Measles Acting Against Cancer

Measles Acting Against Cancer

Author: Lisa-Marie Rauschendorfer

The measles virus (MV) is a lytic virus: after infecting a cell and its proliferation, it induces cell death and the disintegration of the cell membrane. It has long been known that MVs have naturally a high affinity to tumor cells, making them a promising anti-cancer agent. The production of MV particles takes place in cultivated human cells. After cell lysis, MVs can be harvested from the supernatant. A major hurdle in the use of MV as an anti-cancer drug is the production of a sufficient amount of MV particles.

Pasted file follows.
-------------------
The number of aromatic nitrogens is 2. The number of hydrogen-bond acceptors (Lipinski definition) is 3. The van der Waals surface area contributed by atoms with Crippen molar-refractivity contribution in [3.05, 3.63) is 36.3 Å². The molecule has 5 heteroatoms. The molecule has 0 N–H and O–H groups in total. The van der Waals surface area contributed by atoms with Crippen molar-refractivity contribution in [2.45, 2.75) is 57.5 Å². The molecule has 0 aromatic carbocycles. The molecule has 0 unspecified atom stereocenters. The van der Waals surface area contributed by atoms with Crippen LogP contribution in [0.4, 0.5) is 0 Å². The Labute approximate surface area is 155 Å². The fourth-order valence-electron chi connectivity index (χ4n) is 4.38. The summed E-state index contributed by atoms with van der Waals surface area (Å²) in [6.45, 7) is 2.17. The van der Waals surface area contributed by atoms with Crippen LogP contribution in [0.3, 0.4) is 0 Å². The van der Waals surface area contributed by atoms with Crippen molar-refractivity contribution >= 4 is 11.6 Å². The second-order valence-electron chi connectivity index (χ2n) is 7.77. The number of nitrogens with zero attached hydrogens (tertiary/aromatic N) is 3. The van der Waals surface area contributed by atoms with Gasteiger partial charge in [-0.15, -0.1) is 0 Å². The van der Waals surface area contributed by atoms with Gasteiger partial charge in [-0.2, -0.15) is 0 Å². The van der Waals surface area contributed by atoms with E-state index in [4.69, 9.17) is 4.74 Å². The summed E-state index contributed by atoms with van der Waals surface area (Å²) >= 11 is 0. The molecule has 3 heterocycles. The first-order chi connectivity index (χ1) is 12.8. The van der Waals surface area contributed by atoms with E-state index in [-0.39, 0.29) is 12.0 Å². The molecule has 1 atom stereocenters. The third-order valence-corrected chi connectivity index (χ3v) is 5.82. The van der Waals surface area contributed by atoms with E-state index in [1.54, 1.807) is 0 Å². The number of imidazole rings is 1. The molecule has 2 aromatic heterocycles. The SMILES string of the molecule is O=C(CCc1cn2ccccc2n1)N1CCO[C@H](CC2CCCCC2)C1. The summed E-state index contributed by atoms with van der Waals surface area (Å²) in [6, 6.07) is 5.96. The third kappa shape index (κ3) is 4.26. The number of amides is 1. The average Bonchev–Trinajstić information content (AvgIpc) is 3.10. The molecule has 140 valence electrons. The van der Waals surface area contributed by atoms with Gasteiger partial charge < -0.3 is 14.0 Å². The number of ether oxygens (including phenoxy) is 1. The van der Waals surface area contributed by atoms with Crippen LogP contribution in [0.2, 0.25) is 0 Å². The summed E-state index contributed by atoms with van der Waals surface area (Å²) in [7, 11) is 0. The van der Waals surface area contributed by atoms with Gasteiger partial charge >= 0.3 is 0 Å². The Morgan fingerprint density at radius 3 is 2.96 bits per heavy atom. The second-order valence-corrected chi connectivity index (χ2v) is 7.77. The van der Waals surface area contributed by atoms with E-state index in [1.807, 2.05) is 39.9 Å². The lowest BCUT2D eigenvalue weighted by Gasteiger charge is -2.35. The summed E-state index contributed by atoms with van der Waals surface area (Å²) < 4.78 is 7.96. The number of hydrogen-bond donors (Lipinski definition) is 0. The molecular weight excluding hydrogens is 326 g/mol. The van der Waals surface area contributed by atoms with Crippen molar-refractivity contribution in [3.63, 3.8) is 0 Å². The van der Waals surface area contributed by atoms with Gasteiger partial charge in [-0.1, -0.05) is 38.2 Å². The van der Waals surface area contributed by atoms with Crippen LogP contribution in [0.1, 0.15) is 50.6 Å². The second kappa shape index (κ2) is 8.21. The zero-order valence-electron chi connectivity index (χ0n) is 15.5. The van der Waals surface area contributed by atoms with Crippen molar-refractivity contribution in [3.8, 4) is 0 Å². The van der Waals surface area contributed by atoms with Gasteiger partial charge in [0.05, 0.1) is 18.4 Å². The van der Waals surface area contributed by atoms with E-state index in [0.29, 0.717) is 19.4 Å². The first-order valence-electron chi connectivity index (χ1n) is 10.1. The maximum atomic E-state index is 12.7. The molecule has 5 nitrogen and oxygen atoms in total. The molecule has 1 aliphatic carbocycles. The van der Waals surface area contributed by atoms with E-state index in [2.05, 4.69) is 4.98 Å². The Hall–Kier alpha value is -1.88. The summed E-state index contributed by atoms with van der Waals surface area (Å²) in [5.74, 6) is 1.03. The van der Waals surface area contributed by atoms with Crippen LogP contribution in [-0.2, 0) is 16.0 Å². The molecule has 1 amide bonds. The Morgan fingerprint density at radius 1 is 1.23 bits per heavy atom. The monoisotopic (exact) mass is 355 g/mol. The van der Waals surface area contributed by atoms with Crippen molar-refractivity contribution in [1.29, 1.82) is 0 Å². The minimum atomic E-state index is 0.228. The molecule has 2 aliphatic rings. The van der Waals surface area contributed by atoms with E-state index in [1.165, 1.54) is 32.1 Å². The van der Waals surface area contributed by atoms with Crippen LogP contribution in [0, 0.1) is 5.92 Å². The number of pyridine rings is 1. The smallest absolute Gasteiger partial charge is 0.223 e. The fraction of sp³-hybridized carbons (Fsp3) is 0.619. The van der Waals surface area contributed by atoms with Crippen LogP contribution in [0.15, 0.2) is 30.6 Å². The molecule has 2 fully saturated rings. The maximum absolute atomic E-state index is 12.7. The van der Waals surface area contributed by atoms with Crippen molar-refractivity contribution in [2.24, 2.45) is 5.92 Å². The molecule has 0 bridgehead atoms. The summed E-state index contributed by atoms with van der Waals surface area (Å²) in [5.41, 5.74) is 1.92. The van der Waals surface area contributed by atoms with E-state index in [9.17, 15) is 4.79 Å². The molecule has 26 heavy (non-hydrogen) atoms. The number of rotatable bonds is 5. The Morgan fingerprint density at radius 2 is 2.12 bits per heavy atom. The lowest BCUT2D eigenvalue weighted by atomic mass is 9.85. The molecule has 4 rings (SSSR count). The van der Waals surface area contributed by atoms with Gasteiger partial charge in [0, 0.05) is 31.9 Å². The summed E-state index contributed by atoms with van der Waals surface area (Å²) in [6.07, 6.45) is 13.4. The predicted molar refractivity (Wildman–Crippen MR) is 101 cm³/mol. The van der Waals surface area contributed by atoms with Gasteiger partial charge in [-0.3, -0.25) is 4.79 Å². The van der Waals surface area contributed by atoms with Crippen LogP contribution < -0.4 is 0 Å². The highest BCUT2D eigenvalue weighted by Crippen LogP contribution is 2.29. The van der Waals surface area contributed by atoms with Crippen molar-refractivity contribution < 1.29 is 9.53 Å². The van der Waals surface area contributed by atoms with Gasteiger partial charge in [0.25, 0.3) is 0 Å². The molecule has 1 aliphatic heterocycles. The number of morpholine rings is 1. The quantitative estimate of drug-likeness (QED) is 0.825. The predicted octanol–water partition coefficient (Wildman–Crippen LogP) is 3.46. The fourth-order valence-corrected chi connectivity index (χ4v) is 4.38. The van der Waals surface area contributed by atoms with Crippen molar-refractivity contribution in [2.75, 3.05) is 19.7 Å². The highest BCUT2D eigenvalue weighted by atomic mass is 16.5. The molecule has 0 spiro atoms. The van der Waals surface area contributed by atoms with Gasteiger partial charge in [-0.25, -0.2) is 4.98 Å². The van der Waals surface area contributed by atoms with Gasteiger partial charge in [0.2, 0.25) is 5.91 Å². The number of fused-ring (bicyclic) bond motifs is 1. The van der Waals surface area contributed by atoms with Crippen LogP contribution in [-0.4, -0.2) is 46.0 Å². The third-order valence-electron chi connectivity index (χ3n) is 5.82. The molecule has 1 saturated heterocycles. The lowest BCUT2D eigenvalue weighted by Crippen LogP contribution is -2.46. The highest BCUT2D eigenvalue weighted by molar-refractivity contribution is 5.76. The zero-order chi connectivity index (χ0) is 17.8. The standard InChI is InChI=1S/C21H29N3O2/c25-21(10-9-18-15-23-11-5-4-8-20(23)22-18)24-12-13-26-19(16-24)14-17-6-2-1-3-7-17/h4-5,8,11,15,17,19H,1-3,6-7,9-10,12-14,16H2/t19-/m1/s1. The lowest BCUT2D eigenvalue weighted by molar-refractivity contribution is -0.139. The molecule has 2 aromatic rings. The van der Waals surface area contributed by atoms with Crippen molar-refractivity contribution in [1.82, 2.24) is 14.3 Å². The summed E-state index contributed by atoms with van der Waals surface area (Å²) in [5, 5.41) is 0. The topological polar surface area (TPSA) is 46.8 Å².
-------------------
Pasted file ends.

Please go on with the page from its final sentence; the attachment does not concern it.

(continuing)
Peter Czermak, Mittelhessen University of Applied Sciences, Gießen, Germany, and colleagues tryed to improve MV production by the evaluation of various factors with potential impact on MV yield: the number of harvests, the temperature, and the cell concentration. They find that the number of harvests has the strongest positive impact on MV yield and that a temperature of 37 °C is bad for production: MV productivity here was almost 100 times lower than at 32 °C. The cell concentration had no impact on the MV yield.

These findings form the basis to establish large-scale production of measles virus particles as an anticancer drug.


 

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